Martin pointed out of the window. ‘We have a pig sty in our orchard. It’s not large, but sufficient for our needs. Pigs will eat anything and everything. There will be no trace.’ Jake felt cold sweat running down his spine. Martin continued, ‘Gregor can show you, if you like.’ He sank back into the sofa and waited.
‘Blackmail,’ said Jake, his whole body trembling in anger and fear.
‘That would be about right, my son. Blackmail it is. You know too much. Desperate measures.’
‘And if I do what you want?’
‘You’ll be seeing your daughter growing up.’
‘And if I go to the police?’
Martin scoffed. ‘Come here. What have you got? An untraceable gun, a fairy story. Nicole would die if the police were involved, that’s no blarney. And you can’t hide from us.’ He picked up the gun and offered it.
Jake felt a blackness descend, his nightmare. He took hold of the gun, hoping that Martin would relent, but he didn’t.
‘Bryn and Tora Wilcox live in an old Victorian house along the Kew road. There’s more than enough shrubbery to give you cover. There’s a cellar off the kitchen at the back of the house, they’ll keep Nicole there.’ He gave Jake the address and looked at his watch. ‘It’s past the time you should be making a move, son, while it’s still light… and I mean what I say. If you value your daughter’s life, don’t go bringing the police round here.’
Nicole felt the bump on her head with her bandaged hand. It still hurt. They must have watched the house for days, maybe weeks. It was so stupid of her to walk down the lane alone. Back from night school, she didn’t see who had hit her.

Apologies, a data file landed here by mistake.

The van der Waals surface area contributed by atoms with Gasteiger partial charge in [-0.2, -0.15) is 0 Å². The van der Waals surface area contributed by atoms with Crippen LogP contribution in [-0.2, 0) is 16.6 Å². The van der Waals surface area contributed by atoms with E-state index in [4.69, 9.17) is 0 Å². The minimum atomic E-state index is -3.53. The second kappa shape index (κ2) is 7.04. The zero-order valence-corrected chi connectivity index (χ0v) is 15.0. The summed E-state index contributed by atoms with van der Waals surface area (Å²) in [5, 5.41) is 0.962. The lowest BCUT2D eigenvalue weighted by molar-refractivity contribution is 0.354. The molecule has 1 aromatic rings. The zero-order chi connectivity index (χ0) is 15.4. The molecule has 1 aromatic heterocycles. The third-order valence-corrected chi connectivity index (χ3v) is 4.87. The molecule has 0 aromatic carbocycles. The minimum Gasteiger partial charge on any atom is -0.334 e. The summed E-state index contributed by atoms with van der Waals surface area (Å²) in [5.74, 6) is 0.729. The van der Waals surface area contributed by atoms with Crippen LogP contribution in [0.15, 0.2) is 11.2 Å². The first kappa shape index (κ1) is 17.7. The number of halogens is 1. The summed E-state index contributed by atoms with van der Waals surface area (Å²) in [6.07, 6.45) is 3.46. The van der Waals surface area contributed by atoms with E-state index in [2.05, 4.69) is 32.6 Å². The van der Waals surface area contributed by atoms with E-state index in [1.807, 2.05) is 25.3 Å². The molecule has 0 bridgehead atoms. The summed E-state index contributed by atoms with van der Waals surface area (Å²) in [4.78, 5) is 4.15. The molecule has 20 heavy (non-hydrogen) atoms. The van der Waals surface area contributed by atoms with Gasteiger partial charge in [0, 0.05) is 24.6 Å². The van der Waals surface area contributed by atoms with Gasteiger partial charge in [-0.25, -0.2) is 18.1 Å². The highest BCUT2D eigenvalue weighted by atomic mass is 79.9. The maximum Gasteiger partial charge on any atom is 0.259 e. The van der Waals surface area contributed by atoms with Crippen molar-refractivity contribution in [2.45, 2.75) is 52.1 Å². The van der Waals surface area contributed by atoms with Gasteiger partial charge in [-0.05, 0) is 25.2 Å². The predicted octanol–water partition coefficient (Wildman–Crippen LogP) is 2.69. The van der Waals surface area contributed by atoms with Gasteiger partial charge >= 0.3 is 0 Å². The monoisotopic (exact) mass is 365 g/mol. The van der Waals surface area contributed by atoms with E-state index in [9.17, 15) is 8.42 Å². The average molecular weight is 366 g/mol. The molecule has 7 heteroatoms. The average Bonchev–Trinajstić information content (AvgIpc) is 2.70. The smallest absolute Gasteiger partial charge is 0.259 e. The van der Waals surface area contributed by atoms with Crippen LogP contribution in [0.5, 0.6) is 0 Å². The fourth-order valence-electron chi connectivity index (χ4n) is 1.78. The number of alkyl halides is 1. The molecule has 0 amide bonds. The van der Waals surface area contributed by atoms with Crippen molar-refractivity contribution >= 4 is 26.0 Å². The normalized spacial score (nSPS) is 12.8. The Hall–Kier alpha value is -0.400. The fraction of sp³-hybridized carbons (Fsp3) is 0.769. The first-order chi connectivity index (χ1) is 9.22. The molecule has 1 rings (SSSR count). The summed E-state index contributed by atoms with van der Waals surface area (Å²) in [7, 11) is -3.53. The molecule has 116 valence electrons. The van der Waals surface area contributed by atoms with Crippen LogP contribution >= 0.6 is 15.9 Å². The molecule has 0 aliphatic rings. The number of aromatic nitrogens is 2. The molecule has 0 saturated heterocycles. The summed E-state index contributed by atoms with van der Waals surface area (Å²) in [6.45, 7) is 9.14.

It would have to be the man. No choice really, he was the one who washed her, fed her, and abused her. If she could get him to untie her, she would have a chance. If he wore his hood, his sight would be hampered, and she would use whatever she could grip to disable him. She waited for the sound of his footsteps. It would be soon.
She shivered in the gloom, heard the condensation dripping off the cold stone walls onto the concrete floor. They weren’t going to release her, were they? They wanted revenge. She had to escape somehow.
If she said she’d do it, he’d offer to untie her hand. Gain his confidence, she thought. Don’t rush; one hand at a time. She laughed inwardly at her macabre joke. But it had a malevolent edge. Next time she would encourage him further until she could reach the fork.
She heard him coming down the cellar stairs. Was it food time already? She had lost track of time. He opened the door, moved over to her and put the dinner tray on the bedside table. He whispered. ‘She wants another photo shoot later, Nicole.’
Nicole sobbed, her chest heaving. He watched her breasts.
‘There, there baby, Daddy will take care.’ He sounded concerned.
‘Can I hug you Daddy?’ she replied between sobs. ‘And touch you where you like it.’
‘OK, baby,’ he said, untying her hands and releasing her legs. She saw him unzipping his trousers, pulling down his jockey shorts and exposing himself. She sat up and patted the bed beside her. As he lay down she reached up and grabbed the fork, and with a cry of rage she thrust it deep into his groin, twisting and goring into his flesh.